The Washington Post recently reported on the plight of one such family from Prince William County, Virginia. Mike and Kathy Wales, with their two kids, were featured in an all-too familiar story concerning attempts at preventing the bank from foreclosing on their family home. But theirs is no ordinary tale...
The family had run into trouble with their mortgage repayments following a series of medical emergencies, involving their seriously ill son Alex. The 10-year-old had been diagnosed with a rare neurogenetic disorder, which had left the boy blind, and reliant on a wheelchair. His 13-year-old brother, Zach, also suffers from the disorder, but has so far escaped serious illness. The Waleses had been seeking mortgage modification with Chase bank, in order to stay in the family home.
Mike and Kathy bought the 3-bedroom home back in 2006, during a period when prices were exaggerated, and credit was considerably easier to secure. Initially, they were able to meet their monthly payments of more than $3,200, but things started to change after Alex underwent some intense, and lengthy, bone-marrow treatment at the University of Minnesota. The family's medical insurance covered the majority of treatment costs, but further life-threatening complications saw him return to Minnesota. While their son was in hospital, the Waleses missed a payment on the mortgage, kick-starting a process which saw the family receive a Notice of Intent to Foreclose from the bank, declaring that they were in default.
The couple, both Air Force veterans, continued to make significant payments but were not able to meet the full monthly amount, and before long, had fallen behind considerably. Unfortunately, attempts to arrange a modification were refused by Chase, on the grounds that the family's income was too high to qualify under the terms of the federal program.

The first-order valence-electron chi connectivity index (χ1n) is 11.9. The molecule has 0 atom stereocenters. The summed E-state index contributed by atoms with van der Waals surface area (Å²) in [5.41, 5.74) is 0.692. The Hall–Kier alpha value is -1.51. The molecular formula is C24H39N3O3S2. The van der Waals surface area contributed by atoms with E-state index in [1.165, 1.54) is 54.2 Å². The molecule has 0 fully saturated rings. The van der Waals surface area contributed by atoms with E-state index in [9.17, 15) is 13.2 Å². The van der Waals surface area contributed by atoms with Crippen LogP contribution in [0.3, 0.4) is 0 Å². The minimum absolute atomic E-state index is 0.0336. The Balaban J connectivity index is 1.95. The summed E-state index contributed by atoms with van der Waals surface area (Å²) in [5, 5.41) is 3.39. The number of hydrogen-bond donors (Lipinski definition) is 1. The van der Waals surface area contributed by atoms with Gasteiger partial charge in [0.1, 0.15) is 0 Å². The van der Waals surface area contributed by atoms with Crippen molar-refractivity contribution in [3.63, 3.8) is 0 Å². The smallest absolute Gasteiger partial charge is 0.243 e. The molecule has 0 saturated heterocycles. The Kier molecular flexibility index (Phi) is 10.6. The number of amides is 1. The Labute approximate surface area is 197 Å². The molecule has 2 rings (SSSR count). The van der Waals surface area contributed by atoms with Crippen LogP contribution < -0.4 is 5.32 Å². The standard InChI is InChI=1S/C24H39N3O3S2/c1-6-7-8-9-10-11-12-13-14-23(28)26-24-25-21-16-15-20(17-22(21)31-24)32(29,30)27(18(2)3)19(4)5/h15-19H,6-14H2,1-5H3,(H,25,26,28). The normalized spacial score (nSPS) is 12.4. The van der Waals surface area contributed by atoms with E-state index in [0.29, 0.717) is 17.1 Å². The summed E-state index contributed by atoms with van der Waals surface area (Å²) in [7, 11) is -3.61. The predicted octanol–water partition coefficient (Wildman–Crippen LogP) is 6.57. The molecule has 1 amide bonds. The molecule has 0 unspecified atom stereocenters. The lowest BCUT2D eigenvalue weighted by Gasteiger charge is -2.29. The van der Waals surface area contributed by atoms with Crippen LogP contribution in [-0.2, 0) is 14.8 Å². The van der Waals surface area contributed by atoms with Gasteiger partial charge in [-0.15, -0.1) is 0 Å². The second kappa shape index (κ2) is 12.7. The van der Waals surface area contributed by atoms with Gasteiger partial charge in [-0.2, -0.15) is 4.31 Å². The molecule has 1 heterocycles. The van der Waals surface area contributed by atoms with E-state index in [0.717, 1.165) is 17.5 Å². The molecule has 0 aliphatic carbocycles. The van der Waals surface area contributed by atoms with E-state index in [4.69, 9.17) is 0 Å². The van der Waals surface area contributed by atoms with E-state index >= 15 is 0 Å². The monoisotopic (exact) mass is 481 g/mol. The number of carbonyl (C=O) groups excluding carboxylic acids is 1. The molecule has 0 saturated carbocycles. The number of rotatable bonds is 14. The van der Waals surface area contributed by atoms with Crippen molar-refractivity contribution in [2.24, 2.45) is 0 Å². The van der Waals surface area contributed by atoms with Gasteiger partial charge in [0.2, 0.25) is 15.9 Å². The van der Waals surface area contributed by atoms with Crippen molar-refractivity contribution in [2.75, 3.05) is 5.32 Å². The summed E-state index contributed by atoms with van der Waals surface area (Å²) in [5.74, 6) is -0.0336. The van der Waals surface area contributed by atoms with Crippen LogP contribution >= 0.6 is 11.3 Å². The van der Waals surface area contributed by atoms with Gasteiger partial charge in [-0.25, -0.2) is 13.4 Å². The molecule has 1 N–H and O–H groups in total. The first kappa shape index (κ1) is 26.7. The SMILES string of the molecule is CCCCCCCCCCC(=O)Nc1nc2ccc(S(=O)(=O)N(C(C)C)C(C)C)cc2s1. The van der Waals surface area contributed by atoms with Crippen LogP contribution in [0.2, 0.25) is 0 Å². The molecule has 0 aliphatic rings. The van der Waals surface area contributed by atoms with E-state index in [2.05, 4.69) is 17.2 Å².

This was despite having been told in early September, that their application had actually been approved. According to a Chase representative, foreclosure had been halted and the Waleses would receive the necessary documentation via FedEx as a matter of course.
The paperwork never arrived. Naturally concerned, Kathy Wales called the bank only to be told this time around, that their application had been denied. Within days a notice had been applied the front door of the home declaring that the property now belonged to Fannie Mae.
Following the initial Washington Post article, however, there has now been a speedy reversal of the foreclosure, and Chase have consequently proposed a modification to the Waleses mortgage. But Mike and Kathy, having had their fingers somewhat burnt by the bank, are taking no chances and are proceeding with extreme caution. It appears that the initial application was seriously mishandled by Chase, and although the family are encouraged by the institution's apparent change of heart, a decision will not be made by Mike and Kathy until they have had the paperwork closely inspected by a lawyer.
So, it looks as if things might just work out for the Wales family after all, and Alex will get to stay near his many friends and supportive neighbors in the home he loves. But, it goes to show just how easily the banks can get things wrong, and also, how flexible they can be when push comes to shove.
Northern Virginia REALTOR®
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